4. Improved hand tracking, plus new tracked data
The Oculus Quest 2 added hand tracking has been around since the original Quest and just got a 60Hz upgrade on the Quest 2. But to be honest, the best hand-tracking games on the Oculus Quest aren't a great showcase for the tech. A few incorporate hand tracking as a backup to Touch controllers, while the apps that rely on it fully are better described as "demos" rather than full games.
Facebook could add face and eye-tracking to the Oculus Quest Pro, making your avatar more lifelike in battlefields or chatrooms.
If the Quest Pro adds more headset cameras or improves the quality of its inside-out cameras, that could make your hands less janky and unpredictable as "controllers" and make game developers more likely to support a hand-tracking mode in games.
While the above upgrade hasn't been confirmed, we heard straight from Zuckerberg during his CNET interview that a Quest Pro could add face and eye-tracking in order to convey your expressions better and match your mouth to your voice on an in-game avatar. Of course, knowing how much Facebook wants to make Oculus headsets a social tool for hanging out with friends virtually, it shouldn't surprise you that they want to turn their sensors inward.
5. Fix the IPD slider and range
Alongside the reduced battery life, the other frustrating downgrade from the Quest 1 to the Quest 2 is the interpupillary distance (IPD) slider. Unlike the Quest 1, which let you set any IPD from 58mm to 72mm, the Quest 2 IPD slider has just three settings: 58mm–61mm, 62mm-66mm, and 66mm-70mm. Unless you fall right in the center of those ranges, you may not be fully comfortable with any one setting; and anyone above 70mm has to accept playing Quest 2 games a bit cross-eyed.
Oculus should use its Quest Pro eye-tracking tech to improve our IPD adjustments.
A new Quest headset could add more presets with more exact ranges, which would help players stay in VR longer without developing headaches. And this new headset should extend its IPD maximum to support gamers with wider eyes.
We'll also point out that if Oculus truly adds face and eye-tracking to its headset, we'd love it if the company leveraged this tech to check your eye placement in relation to the lenses and inform you if your IPD distance appears to be too narrow or too wide. We don't know how difficult this would be to implement, but it would certainly prevent us from doubting whether or not the setting we chose is right or not.
6. Add Bluetooth support for headphones and smartwatches
Despite running on mobile hardware, the Oculus Quest 2 can't handle connecting to Bluetooth devices. You know, like every smartphone with a Snapdragon chipset does on the regular? That prevents us from connecting the best wireless earbuds and ridding ourselves of dangling wires; likewise, it stops us from connecting our favorite fitness trackers and seeing in-app how many calories we burned during a FitXR workout.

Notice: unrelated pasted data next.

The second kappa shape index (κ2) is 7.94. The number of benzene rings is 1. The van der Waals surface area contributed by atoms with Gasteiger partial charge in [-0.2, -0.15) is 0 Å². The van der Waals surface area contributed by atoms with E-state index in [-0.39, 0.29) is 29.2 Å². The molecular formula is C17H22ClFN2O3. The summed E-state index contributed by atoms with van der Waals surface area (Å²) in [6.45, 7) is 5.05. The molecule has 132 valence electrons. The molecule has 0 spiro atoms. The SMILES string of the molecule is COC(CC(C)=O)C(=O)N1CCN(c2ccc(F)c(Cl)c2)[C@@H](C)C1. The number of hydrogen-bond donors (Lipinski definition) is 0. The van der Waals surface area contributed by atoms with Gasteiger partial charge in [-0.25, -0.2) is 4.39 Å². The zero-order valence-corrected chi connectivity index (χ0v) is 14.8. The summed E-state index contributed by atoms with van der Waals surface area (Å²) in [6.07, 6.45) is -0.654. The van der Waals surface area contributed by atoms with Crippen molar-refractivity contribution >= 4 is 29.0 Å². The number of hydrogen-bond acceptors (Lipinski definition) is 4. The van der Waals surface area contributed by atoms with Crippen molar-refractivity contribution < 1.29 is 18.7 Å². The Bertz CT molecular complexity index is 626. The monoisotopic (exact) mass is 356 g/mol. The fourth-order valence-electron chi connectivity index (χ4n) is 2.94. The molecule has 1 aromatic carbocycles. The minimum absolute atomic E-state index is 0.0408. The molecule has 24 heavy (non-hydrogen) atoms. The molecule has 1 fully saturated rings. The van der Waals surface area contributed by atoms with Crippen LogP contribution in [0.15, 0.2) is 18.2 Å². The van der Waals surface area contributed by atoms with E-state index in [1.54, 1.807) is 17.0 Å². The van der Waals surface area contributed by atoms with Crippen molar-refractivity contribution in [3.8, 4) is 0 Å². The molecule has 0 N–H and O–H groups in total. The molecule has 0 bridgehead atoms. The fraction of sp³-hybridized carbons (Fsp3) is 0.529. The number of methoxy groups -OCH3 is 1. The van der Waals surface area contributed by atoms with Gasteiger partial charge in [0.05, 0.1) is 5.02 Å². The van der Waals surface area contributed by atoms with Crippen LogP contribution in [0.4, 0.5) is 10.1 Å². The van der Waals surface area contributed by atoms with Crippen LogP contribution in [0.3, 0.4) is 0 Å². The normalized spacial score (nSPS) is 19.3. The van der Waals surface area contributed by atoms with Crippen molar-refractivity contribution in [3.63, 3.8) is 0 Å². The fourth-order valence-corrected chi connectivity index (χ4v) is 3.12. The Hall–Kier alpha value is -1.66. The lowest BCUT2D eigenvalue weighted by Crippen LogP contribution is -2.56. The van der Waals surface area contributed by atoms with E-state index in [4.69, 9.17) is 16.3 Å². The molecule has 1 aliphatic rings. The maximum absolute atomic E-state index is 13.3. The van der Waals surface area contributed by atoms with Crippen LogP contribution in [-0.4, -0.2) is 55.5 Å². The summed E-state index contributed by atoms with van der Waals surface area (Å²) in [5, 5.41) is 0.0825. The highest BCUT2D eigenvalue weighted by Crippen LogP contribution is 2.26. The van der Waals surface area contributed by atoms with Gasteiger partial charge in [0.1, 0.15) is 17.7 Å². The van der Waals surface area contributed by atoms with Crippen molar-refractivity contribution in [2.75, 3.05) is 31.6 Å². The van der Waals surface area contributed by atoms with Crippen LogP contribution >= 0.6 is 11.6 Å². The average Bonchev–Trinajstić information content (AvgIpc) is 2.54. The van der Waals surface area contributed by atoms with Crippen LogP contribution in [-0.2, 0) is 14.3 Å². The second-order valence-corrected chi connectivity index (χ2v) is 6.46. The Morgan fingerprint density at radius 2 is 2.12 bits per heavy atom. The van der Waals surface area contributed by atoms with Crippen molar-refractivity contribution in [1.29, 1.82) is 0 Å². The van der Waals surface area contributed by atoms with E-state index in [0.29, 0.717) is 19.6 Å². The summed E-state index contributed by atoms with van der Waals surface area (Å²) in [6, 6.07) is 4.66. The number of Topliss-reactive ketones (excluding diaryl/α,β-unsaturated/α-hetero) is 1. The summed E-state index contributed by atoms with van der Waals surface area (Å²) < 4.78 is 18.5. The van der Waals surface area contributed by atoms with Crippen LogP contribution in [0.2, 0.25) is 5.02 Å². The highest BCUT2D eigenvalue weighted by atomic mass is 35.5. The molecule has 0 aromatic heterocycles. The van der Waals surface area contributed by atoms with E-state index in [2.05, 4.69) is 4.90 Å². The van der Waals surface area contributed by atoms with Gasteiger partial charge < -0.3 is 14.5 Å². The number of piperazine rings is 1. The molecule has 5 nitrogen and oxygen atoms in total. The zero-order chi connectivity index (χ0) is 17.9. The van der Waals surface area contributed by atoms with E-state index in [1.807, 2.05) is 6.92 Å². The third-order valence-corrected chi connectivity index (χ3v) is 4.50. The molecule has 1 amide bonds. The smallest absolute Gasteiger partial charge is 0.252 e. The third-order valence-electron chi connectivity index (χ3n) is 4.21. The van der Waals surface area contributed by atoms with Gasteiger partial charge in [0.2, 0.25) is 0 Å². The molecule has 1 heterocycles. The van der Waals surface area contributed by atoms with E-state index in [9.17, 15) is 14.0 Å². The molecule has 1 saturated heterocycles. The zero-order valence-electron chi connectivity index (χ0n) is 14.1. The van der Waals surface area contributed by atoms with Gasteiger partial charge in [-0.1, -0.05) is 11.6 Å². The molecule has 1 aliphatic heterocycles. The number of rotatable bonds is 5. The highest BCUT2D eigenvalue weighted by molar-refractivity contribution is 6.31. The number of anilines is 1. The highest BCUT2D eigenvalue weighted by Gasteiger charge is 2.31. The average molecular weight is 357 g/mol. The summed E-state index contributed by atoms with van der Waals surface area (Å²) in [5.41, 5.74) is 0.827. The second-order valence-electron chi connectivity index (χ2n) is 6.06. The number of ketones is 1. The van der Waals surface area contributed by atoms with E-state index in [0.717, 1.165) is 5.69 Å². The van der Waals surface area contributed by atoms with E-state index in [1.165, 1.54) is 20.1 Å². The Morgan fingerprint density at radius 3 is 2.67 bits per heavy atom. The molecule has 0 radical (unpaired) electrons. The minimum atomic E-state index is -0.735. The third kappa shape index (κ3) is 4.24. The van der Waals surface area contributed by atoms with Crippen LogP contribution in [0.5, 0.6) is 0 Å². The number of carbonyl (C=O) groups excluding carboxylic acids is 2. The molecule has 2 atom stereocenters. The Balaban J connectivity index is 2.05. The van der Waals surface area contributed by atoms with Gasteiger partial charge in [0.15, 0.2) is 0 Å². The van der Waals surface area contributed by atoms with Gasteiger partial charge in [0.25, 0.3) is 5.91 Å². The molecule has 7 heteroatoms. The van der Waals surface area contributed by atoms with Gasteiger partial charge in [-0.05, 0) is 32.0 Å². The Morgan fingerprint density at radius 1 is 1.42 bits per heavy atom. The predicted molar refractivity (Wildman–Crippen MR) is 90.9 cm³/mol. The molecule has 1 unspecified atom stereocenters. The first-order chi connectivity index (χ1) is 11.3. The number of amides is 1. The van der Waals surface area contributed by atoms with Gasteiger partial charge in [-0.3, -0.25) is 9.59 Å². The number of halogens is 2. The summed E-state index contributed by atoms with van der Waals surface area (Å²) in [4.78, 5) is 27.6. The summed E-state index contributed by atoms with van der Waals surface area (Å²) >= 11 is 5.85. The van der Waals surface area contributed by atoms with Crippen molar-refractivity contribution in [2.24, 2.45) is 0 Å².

We should also return to Facebook's plan to design the Oculus Quest Pro for a workday, with the same apps as a Chromebook. For that to work, you'll need to connect a keyboard and mouse to the headset that you can see and use via passthrough tech. Again, Bluetooth seems like a necessary and natural addition.
7. Slot in some expandable storage
We recently heard that Oculus could release a 128GB Oculus Quest 2 that replaces the current 64GB Oculus Quest 2 and sells for the same price. It makes sense, given that Oculus Quest 2 games have blown up in size in the past year to take advantage of its more powerful chipset. It's why we often recommend that people weighing the 64GB Quest 2 versus the 256GB upgrade should choose the larger model.
We certainly hope that the Oculus Quest 3 or Quest Pro will start with 128GB as a baseline. But the best way to ensure new headset owners get the storage they need is to offer a microSD card slot, the same way that many of the best Android phones do. That way, gamers can wait to buy more storage until they really need it rather than pay upfront for storage they end up not needing.
It's also important to note that the Oculus Quest Pro as a "productivity device" will need more storage for non-gaming files. That makes an expansion slot all the more important to push this headset as a serious piece of hardware.
8. A faster Snapdragon processor
The Snapdragon XR2 is no slouch. It's designed for powerful graphical performance to each eye while also running the Quest 2's tracking cameras simultaneously. But if the Quest 3 or Quest Pro will add more cameras, or close the graphical gap between it and PC VR headsets, then it will need a Snapdragon XR3 that improves performance without burning through the battery too quickly.
Just as the Quest 2 can play the best Oculus Quest 2 games with an "enhanced mode" active, we can hope its successor will enhance them even further.
What do you want to see in an Oculus Quest 3?
We've laid out our wishlist of all the ways that the new Oculus Quest could improve on the Oculus Quest 2. Longer battery life, better lenses, and other comfort and tracking fixes will give the headset a real quality-of-life boost, which is arguably more important than a faster processor or whatever other features Oculus is cooking up.
But that's just our collective opinion. Other Quest 2 owners will have their own experiences with the headset, good and bad. So we'd love to hear your thoughts: what do you hope that Oculus will add to the Quest 3 or Quest Pro?